Originally Published: December 11, 2013

1. Doc Rivers Embraced After Departure Grates

By Brian Robb | TrueHoop Network

BOSTON -- For the opening 10 seconds of his first postgame news conference back at Boston's TD Garden, Doc Rivers sat in silence. His new team, the Los Angeles Clippers, had just defeated the Boston Celtics, 96-88. However, as Rivers fought back tears when asked about his standing ovation from the Garden faithful, that result was the last thing on his mind.

Finally, he was able to compose himself and answer the question.

"It was just a really nice day."

Doc Rivers
Jared Wickerham/Getty Images

The joyous reunion felt between Rivers and the Celtics on Wednesday night seemed to be a long shot merely six months ago. Rivers left Boston on less-than-cordial terms, departing an aging roster that was on the verge of a rebuild for the greener pastures of a contender and a greater degree of front-office control in Los Angeles.

Boston received a 2015 first-round pick as compensation for allowing Rivers out of the remaining three years of his contract, but the ordeal took its toll on both sides.

Boston's president of basketball operations, Danny Ainge, placed Doc's exit on his former head coach, declaring it was ultimately Rivers' decision to leave. Doc disagreed with that version of events, stating publicly he felt Boston had been on board with the move. As both sides played the blame game for the majority of the summer, an awkward cloud hung over the entire situation.

Rivers changed his tune this week. In a refreshing change of pace, he finally took responsibility for his departure.

"I didn't do anything wrong. I decided to leave at some point. It should be all good. I had a good, wonderful time here. I have nothing but good things to say," Rivers said before Wednesday's game.

It took six months, but time and perspective allowed Rivers to say the words most Boston fans, and Ainge, wanted to hear. He owned up to leaving. And that acknowledgment did wonders for the healing process between Rivers and the Celtics' fan base, as Boston's former head coach was greeted with a tribute and standing ovation by the TD Garden crowd.

"[The ovation] didn't surprise me because that's just the way -- you've got to live here to understand it -- that's just the way they are," Rivers said. "It's an amazing fan base. It really is. And I just want everything to go well for them."

As both sides have moved on, it's become clear that Rivers and the Celtics have both received what they wanted all along.

With Rajon Rondo sidelined with an ACL tear, Rivers knew that Ainge was looking to hit the reset button, and that was not a challenge he wanted to tackle again. When an opportunity to coach a contender arose, Rivers took advantage of the opportunity.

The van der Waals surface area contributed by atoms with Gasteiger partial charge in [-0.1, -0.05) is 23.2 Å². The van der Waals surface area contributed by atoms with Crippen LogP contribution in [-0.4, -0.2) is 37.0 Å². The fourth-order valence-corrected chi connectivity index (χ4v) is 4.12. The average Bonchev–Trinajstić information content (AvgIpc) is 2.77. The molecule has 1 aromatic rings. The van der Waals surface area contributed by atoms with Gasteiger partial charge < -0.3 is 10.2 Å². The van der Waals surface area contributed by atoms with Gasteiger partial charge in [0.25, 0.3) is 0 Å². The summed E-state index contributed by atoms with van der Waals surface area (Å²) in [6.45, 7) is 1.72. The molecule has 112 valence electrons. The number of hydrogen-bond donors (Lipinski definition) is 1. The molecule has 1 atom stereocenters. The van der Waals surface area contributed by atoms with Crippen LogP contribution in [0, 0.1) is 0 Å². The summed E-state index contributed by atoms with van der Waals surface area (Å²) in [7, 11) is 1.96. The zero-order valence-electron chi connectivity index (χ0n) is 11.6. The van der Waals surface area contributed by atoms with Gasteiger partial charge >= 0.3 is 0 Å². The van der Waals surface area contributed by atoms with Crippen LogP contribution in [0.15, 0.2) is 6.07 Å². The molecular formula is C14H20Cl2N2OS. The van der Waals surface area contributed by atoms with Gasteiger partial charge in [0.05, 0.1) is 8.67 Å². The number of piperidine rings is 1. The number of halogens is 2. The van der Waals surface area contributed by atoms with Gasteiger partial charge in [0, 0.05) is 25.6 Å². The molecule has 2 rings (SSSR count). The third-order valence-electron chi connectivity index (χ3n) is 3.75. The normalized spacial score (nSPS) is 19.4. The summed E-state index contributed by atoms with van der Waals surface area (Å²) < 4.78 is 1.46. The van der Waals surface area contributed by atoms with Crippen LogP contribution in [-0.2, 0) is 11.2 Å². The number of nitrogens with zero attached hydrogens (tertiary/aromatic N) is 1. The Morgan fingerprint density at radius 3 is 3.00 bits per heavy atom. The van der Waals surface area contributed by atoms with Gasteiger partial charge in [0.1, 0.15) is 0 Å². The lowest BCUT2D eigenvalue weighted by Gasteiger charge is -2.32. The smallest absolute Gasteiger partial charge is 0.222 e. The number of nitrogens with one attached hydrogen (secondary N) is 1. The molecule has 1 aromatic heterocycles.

"I like our team. I'm enjoying it. I think doing the other stuff, besides just basketball, has been fun, probably a little more work than I anticipated. But it's been good," Rivers said.

The extra responsibility Rivers has been given is the title of vice president of basketball operations with the Clippers. The new role has enabled him to bring in his preferred choice of veterans to the roster, like newly signed veteran Stephen Jackson.

"It's nice," Rivers admitted. "It's not like I didn't have [a voice] here [in Boston]. I just wasn't the voice. I couldn't do what I wanted to do anytime I wanted to do it."

Meanwhile, based on the start of the 2013-14 season, there's little reason for Boston fans to harbor any ill will toward the coach who walked out on them.

Beyond receiving ample compensation for Doc's rights, a feat rarely completed in the NBA, the future couldn't look much brighter in Beantown.

To replace Rivers, Ainge landed Brad Stevens, a promising head coach who is elevating the play of Boston's young roster. That reality isn't loss on Rivers.

"I think Brad is doing a terrific job," Rivers said. "They started off slow. They've been playing good basketball. I think what he's done a great job of is letting people know that this is not a rebuild year. There may be rebuilding going on, but he has his team competing every night. I think they're one of the teams that, they compete every night and they can beat everybody."

By moving on from Rivers over the summer, Ainge was able to put in place one of the most important building blocks in the future of the franchise: a smart, capable head coach who NBA players will play hard for.

With Stevens at the helm and an assortment of future draft picks from the Clippers and Brooklyn Nets, Ainge is well-positioned to turn around this Celtics team in a hurry.

With any kind of bitterness set aside by both sides, only appreciation remains for what once was.

"The best decision I ever made was 10 years ago," Rivers explained, "When I decided to come [coach Boston]. That was the best decision I ever made."

Brian Robb's work appears regularly on Celtics Hub, part of the TrueHoop Network.

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